Using Your Sketchbook
Most artists and designers use sketchbooks. They use them to keep lots of different ideas, workings out and research in one place.
Your sketchbook will be used in exactly the same way. By the end of Year 11 it will contain lots of your creative ideas and developments, things you find interesting, drawings and studies.
It will also be an extensive record of how you have developed as an artist during KS 4.
Artists and designers use sketchbooks to:
· Record visual ideas and to develop them
· Take notes and record thoughts
· Produce drawings and studies from memory, from their imagination and from observation
· Organise source material and research
· Collect things they find interesting or inspiring
· Experiment with materials and techniques
· Develop and plan final pieces of work
Sometimes we will do class work in your sketchbook. Often you will complete homework in it. You are also free to do your own work in it – it is your sketchbook after all.
Your sketchbook will contain a lot of the work that is assessed at GCSE
REMEMBER – it is really important that you look after your sketchbook – it is a good idea to photograph each page in your sketchbook as you work and save a digital copy.
Part of your assessment at GCSE is your ability to refine and improve upon the materials, techniques, and processes that you use (A02). The arrangement or composition of your photograph is important. Read the following blog for guidelines as how to use the rule of thirds when taking your own photographs.
Drawing a Grid Crib Sheet
One of the best ways of transcribing an image to another surface is by using a grid. This devise has been used for centuries and is still used today – not least by photorealists such as Chuck Close.
Grids are also very useful when changing the scale of an image.
A couple of rules:
- Make sure your grid is accurate.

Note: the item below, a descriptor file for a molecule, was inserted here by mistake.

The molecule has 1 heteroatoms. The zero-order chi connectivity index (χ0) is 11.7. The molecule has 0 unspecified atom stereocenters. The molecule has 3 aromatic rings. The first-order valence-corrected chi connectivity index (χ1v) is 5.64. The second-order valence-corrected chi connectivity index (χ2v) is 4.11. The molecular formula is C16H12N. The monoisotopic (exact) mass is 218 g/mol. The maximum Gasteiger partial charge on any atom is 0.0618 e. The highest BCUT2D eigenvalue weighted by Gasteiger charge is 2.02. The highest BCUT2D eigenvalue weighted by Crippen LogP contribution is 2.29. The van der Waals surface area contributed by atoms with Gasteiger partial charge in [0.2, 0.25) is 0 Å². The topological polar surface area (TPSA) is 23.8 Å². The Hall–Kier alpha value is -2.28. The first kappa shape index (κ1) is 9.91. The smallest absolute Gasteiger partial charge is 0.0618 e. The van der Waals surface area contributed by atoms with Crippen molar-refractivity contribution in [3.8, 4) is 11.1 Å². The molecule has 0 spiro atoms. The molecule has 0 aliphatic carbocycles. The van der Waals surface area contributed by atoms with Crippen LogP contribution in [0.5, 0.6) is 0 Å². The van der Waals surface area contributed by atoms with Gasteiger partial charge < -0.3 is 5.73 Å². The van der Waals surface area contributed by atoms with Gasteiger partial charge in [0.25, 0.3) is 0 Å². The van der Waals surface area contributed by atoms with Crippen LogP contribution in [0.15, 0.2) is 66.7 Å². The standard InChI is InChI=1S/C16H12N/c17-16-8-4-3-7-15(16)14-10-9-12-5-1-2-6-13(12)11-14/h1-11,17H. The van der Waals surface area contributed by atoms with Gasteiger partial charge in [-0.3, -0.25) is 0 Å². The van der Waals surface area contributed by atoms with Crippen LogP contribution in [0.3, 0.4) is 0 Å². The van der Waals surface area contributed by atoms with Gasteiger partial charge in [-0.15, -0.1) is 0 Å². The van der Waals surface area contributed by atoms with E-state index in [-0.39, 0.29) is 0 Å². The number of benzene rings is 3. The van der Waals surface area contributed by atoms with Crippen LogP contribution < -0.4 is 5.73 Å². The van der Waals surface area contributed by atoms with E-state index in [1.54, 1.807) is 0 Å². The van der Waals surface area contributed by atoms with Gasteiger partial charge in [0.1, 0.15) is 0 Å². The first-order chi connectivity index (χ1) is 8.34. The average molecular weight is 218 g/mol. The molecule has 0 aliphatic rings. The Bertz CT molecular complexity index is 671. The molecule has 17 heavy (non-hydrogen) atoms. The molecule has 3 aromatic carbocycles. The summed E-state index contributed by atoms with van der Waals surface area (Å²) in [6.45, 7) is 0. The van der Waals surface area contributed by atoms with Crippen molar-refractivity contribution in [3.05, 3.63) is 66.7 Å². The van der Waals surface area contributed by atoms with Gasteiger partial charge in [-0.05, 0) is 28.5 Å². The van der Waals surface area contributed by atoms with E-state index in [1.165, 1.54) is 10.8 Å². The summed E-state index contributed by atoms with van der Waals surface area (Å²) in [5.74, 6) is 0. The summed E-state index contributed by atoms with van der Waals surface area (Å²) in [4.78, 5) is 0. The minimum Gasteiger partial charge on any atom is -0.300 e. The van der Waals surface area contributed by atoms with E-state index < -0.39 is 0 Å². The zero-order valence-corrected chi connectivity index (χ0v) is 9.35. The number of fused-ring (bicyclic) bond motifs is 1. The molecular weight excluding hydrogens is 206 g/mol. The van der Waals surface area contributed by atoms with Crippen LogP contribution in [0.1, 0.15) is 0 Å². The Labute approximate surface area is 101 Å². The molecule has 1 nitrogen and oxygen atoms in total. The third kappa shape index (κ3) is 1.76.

- Use a grid of squares (not rectangles).
Enlarging an image from A4 to A3
The problem when enlarging using a grid from A4 to A3 is that this does not involve nice neat numbers. A3 is 141% larger than A4!
An A4 sheet is 297mm x 210mm. Draw a grid with 30mm divisions (there will be a slight remainder on the 297mm side). This will give you a 10 x 7 grid.
An A3 sheet is 420mm x 297mm. In order to achieve a 10 x 7 grid the divisions will need to be 42.43mm!
- When drawing your grid always measure both sides of the sheet accurately to ensure that the lines you draw in order to form the grid are parallel.
- Use a ruler to measure simple divisions (such as 30mm) and a pair of compasses for difficult divisions (such as 42.43mm)
- When drawing the division lines make sure you hit the marks – if you don’t your grid will be a mess no matter how carefully you’ve measured.
- Make sure, when dealing with a remainder, that you measure both sides parallel to one another.
For your William Daniels photorealism you will be gridding and transferring the entire A4 image, including the white boarder.
What to do once you have finished your sculpture
- As a team. take a series of photographs of your sculpture. Try out different lighting options including both artificial light and daylight. Use Miss Waterhouse’s special black photobooth (ask her about this – she likes nothing more than talking to people about it – it makes her very happy).
- Each print out a contact sheet of your photos.
- Individually select the photos you think are the strongest and print these out either A5 or A4 size.
- Select your final image and print this out – this is the image you will draw a grid on.
- Ask for an A3 canvas and draw a grid on this.
- Document all of the above in your sketchbook.
- Then you will be ready to start painting.
Further your expertise with oil paints with this personal research task.
Use the the information on the ppt below for instructions and guidelines.
Where art and science meet - watch these fascinating TED Talks: